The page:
Of 3,202 subjects free of dementia at baseline, 217 subjects met criteria of dementia during follow up. Subjects consuming alcohol had approximately 30% less overall dementia and 40% less Alzheimer dementia than did non-drinking subjects. Unlike many previous studies showing greater effects of wine on reducing risk of dementia, no significant differences were seen according to the type of alcoholic beverage consumed. Overall, these results are similar to several previous studies in the very elderly and suggest that moderate drinking is associated with less dementia, even among individuals aged 75 years and older.
Reference: Weyerer S, Schaufele M, Wiese B, Maier W, Tebarth F, van den Bussche H, Pentzek M, Bickel H, Luppa M, Riedel-Heller SG, for the German AgeCoDe Study Group (German Study on Ageing, Cognition and Dementia in Primary Care Patients). Current alcohol consumption and its relationship to incident dementia: results from a 3-year follow-up study among primary care attenders aged 75 years and older. Age and Ageing 2011; 0: 1–7; doi: 10.1093/ageing/afr007.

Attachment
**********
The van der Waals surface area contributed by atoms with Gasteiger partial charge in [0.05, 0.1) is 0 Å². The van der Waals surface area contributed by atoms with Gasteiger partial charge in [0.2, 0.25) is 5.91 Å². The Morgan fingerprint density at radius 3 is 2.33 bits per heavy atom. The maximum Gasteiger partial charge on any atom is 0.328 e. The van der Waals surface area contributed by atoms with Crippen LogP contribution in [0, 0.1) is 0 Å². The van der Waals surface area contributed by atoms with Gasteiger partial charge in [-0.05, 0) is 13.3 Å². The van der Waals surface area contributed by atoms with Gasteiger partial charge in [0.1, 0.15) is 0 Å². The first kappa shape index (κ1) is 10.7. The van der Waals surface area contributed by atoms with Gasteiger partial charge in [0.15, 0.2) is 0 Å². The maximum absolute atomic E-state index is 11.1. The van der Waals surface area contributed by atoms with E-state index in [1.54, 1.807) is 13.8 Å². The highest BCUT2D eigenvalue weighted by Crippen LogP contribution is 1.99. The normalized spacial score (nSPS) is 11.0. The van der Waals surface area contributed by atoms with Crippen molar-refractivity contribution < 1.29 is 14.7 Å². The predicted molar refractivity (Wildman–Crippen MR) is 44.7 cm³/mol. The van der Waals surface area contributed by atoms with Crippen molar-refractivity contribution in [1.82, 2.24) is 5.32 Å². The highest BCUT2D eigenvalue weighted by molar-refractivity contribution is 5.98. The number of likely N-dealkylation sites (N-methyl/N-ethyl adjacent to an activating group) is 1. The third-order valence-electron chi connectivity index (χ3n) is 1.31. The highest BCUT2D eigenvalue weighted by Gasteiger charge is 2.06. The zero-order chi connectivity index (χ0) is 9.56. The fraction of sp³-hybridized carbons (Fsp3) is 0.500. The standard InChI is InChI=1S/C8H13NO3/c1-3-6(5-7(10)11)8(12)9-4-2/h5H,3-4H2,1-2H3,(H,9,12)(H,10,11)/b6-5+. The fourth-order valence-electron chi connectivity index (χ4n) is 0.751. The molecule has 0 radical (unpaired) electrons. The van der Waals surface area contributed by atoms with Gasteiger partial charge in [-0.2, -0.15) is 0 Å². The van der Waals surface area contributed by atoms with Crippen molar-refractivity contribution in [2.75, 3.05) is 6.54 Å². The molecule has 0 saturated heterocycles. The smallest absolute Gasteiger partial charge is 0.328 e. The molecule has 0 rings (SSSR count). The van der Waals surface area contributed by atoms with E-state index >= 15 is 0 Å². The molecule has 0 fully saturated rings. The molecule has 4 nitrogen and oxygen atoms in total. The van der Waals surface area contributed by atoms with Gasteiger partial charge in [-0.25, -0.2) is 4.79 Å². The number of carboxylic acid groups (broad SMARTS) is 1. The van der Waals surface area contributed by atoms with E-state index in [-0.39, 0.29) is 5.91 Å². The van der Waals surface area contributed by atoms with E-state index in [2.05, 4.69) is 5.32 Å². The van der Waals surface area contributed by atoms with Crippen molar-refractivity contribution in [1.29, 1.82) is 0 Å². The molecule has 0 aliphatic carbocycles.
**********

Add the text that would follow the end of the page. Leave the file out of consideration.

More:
For the full critique of this article by the International Scientific Forum on Alcohol Research, please click here.
Critique 035: A review of the association of alcohol consumption with cardiovascular disease outcomes 5 March 2011
In an excellent summary, the authors of this paper have synthesized results from longitudinal cohort studies comparing alcohol drinkers with non-drinkers for the outcomes of overall mortality and mortality from cardiovascular disease (CVD), incident coronary heart disease (CHD), mortality from CHD, incident stroke, and mortality from stroke. They conclude that light to moderate alcohol consumption is associated with a reduced risk of multiple cardiovascular outcomes. Further, they suggest that current scientific data satisfy Hill criteria indicating causality, that alcohol intake is the cause of the lower risk of cardiovascular disease among moderate drinkers.